What To Know About Getting Compensation Without Going To Court

Posted on: 8 March 2017

The time-line between getting injured in an accident and getting a successful judgment in court can be a long one. Taking a personal injury case to court involves a process, and this process can be interrupted by frequent delays, postponements, and continuances. Don't think for a minute that you have reached the end of your claim when your day in court finally comes; you are just beginning another section of the process. That being said, it may not even be necessary to take your case to court to get compensation from the at-fault driver's insurance carrier. Read on to learn more about an important meeting that could end your court case before it really begins.

Trial preparation and how it could benefit you.

You may be surprised to find that court cases are very different from what you have seen on television or movies. To add some drama, you might frequently see last-minute witnesses coming through the courtroom doors or a compelling piece of evidence suddenly discovered and presented in court. The real justice system, however, treats surprises like those as very unwelcome. While it is always possible to present new evidence and witnesses once the trial begins, this is not common and actually causes more delays, hearings, and motions.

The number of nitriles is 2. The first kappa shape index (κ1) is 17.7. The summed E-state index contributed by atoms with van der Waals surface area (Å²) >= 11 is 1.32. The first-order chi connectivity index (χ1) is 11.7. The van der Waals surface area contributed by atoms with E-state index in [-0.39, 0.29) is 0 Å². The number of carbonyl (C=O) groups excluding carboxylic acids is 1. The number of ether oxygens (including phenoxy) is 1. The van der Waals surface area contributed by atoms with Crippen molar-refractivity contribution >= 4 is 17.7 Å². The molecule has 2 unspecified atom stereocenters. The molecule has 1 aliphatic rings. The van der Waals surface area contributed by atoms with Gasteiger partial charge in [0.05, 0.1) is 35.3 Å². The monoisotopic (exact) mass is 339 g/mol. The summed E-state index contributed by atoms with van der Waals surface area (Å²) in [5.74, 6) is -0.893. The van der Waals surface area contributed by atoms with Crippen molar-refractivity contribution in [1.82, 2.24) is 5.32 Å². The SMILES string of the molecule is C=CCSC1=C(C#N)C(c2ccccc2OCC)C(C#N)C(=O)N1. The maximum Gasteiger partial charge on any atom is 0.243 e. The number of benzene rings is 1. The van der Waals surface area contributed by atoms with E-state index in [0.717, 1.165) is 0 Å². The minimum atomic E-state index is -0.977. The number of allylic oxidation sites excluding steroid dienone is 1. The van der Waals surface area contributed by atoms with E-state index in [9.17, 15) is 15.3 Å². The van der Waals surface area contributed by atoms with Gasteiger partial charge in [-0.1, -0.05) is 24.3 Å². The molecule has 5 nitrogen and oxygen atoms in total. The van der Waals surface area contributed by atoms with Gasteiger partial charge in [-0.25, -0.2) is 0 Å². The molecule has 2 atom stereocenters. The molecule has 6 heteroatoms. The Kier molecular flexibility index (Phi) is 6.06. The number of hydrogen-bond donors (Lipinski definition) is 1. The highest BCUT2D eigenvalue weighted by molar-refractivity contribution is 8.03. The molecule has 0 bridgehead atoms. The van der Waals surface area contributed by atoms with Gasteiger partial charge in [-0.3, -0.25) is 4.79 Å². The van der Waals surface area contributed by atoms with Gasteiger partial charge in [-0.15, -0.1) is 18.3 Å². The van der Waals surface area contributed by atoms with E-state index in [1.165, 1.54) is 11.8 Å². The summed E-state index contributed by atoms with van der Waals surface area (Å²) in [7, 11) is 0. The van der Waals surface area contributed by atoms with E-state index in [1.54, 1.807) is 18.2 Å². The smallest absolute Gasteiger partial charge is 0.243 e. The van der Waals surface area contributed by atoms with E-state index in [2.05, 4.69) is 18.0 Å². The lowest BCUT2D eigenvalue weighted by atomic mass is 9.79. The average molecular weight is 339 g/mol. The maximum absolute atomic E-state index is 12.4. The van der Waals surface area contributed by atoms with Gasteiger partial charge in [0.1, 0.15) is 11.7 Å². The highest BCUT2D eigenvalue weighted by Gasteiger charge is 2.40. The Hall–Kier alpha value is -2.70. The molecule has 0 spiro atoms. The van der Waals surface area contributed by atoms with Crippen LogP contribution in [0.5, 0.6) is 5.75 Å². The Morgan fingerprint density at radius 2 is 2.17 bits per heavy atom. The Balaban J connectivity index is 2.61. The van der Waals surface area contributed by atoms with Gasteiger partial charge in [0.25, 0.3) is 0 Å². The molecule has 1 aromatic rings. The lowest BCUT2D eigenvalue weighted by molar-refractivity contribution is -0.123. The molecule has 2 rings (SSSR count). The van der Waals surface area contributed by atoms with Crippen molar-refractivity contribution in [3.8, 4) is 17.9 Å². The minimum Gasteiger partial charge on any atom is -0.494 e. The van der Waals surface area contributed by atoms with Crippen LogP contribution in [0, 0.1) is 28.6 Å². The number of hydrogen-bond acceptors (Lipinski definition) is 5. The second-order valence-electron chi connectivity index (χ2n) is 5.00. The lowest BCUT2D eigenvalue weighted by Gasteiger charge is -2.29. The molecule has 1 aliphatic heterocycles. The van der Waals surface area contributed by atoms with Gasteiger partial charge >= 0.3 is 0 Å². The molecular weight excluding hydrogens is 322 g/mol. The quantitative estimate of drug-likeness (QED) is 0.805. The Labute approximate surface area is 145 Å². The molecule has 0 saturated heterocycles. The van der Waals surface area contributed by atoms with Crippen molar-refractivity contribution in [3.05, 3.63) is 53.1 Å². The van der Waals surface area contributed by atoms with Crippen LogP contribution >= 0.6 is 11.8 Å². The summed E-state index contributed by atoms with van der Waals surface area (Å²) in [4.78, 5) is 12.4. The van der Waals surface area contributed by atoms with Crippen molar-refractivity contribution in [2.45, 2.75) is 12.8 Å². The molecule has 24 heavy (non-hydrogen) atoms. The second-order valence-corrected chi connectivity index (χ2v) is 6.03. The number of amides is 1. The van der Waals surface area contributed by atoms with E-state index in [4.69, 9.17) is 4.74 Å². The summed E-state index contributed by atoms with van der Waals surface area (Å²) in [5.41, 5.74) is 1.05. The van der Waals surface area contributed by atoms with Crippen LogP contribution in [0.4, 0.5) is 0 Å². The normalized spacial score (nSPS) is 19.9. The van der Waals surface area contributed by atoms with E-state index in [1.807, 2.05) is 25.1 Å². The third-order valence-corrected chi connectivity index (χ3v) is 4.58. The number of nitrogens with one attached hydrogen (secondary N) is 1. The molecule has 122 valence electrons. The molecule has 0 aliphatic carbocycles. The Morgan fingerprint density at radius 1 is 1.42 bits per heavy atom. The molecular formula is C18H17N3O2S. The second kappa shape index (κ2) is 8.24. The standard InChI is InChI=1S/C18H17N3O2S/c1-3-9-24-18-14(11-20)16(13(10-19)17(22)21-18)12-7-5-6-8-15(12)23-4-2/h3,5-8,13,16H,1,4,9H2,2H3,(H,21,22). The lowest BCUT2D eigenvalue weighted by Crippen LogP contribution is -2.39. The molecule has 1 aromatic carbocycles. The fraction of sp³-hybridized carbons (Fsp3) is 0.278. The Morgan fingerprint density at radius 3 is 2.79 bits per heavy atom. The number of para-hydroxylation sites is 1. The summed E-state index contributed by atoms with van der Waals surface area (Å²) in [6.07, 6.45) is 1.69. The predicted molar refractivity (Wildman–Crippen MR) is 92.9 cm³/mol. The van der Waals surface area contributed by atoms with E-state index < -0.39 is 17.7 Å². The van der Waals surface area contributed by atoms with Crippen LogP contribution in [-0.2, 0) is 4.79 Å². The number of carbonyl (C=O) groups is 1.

Personal injury trials, just like all trials, consist of a process of several parts. One of the most important parts happens in the time period leading up to start of the trial, which is called "discovery." The term is somewhat self-explanatory, with both sides sharing information about the case. Many people are shocked that attorneys would let the other side know about the case that is about to be tried, but the authors of trial procedure laws understood that discovery can help shorten the actual trial. It allows both sides an opportunity to see what the other side has in store so that they can prepare their defenses against this information. Even if nothing else happens during the discovery process, it has the potential to save you time and money for court.

The discovery process.

Information sharing is one facet of discovery, and this process consists of sending pertinent parties questionnaires (interrogatories) and depositions. Your attorney can assist you in competing your questionnaire and in preparing for the deposition.

The deposition.

You might consider this meeting as a trial preview, with witnesses being called, sworn in, and their testimony recorded for use later at the trial. As you know, an offer from the insurance company could come at any time, and what better time than after they get a good look at what they will be facing at trial? It's interesting to note that the vast majority of personal injury suits are settled outside of court.

To learn more about your deposition, speak to your personal injury attorney.